This capacity to invisibly express power over others is the crux of most utopian fantasies. In such fantasies, power relationships are resolved in the absence of making them explicit and, in the process, an imaginary is created wherein social ills are fixed as a result of power having been hidden away. Decision making in a utopia is smooth and efficient, and the power asymmetries which enable such situations is either hidden away or just not substantively discussed.

Johnson’s article concludes with a series of questions that act to re-surface issues of power vis-a-vis explicitly raising questions of agency and the origin and nature of the envisioned problem(s) and solution(s):

Does the tool increase the self-determination and agency of the poor?

Would the tool be tolerated if it was targeted at non-poor people?

What problem does the tool purport to solve and who defined that problem?

How does the way they frame the problem shape our understanding of it?

What might the one framing the problem gain from solving it?

We can look to these questions as, at their core, raising issues of power—who is involved in determining how agency is expressed, who has decision-making capabilities in defining problems and solutions—and, through them, issues of inclusion and equity. Implicit through his writing, at least to my eye, is that these decisions cannot be assigned to individuals but to individuals and their communities.

One of the great challenges for modern democratic rule making is that we must transition from imagining political actors as rational, atomic, subjects to ones that are seen as embedded in their community. Individuals are formed by their communities, and vice versa, simultaneously. This means that we need to move away from traditional liberal or communitarian tropes to recognize the phenomenology of living in society, alone and together simultaneously, while also recognizing and valuing the tilting power and influence of ‘non-rational’ aspects of life that give life much of its meaning and substance. These elements of life are most commonly those demonized or denigrated by techno-utopians on the basis that technology is ‘rational’ and is juxtaposed against the ‘irrationality’ of how humans actually live and operate in the world.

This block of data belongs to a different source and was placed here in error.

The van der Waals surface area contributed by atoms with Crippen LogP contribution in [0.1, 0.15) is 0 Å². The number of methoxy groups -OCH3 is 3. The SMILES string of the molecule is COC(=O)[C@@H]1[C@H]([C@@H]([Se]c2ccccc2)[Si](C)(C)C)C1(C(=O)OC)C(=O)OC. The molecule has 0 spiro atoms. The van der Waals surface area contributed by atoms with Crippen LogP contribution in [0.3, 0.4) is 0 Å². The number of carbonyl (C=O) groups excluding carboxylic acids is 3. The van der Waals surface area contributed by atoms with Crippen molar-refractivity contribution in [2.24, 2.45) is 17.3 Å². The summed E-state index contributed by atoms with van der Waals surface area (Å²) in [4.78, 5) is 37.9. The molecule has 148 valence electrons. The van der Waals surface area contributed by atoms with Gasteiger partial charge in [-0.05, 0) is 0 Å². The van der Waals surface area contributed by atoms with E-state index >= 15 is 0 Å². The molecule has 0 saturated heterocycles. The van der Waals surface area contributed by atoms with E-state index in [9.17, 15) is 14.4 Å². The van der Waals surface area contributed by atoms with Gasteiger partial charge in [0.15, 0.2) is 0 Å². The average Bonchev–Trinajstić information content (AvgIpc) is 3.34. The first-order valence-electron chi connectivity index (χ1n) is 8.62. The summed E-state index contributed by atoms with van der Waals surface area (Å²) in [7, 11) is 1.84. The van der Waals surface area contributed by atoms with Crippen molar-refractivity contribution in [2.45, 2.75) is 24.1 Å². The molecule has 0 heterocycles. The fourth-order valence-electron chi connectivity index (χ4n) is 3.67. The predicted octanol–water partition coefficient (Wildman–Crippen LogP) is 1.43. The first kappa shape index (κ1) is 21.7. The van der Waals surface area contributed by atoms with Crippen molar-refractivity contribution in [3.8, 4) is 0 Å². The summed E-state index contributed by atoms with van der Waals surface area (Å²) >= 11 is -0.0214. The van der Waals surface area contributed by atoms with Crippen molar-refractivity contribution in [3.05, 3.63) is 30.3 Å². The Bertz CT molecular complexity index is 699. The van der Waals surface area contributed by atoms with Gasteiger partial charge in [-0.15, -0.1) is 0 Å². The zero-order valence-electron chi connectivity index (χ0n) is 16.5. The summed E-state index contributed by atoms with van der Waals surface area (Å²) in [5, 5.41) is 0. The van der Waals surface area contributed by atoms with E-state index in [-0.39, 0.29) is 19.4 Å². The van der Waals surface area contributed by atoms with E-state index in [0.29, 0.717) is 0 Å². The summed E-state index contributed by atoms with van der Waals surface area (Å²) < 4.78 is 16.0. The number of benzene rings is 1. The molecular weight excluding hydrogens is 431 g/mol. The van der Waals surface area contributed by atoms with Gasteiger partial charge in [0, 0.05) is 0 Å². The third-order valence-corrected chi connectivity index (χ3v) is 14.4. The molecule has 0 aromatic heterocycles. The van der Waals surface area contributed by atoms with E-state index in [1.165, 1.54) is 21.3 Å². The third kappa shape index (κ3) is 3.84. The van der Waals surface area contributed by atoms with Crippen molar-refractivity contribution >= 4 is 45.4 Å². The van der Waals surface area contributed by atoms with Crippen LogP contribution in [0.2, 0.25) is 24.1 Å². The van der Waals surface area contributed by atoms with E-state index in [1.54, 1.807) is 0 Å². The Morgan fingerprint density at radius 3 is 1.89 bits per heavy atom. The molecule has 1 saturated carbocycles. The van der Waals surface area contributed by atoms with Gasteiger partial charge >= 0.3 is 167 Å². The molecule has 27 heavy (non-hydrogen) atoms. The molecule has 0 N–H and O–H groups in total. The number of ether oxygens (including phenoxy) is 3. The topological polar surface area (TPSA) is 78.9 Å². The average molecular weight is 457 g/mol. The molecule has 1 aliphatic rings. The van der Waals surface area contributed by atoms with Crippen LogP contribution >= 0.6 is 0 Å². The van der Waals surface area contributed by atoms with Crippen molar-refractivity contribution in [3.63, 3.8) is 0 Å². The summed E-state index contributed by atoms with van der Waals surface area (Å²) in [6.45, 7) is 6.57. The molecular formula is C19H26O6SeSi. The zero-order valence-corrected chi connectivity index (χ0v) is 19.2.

Broad and in conclusion, then, techno-utopianism is functionally an issue of power and domination. We see ‘tech bros’ and traditional power brokers alike advancing solutions to their perceived problems, and this approach may be further reified should legislation be passed to embed this conceptual framework more deeply into democratic nation-states. What is under-appreciated is that while such legislative efforts may make certain techno-utopian activities lawful the subsequent actions will not, as a result, necessarily be regarded as legitimate by those affected by the lawful ‘socially beneficial’ uses of de-identified personal data.

The result? At best, ambivalence that reflects the population’s existing alienation from democratic structures of government. More likely, however, is that lawful but illegitimate expressions of ‘socially beneficial’ uses of data will further delegitimize the actions and capabilities of the states, with the effect of further weakening the perceived inclusivity of our democratic traditions.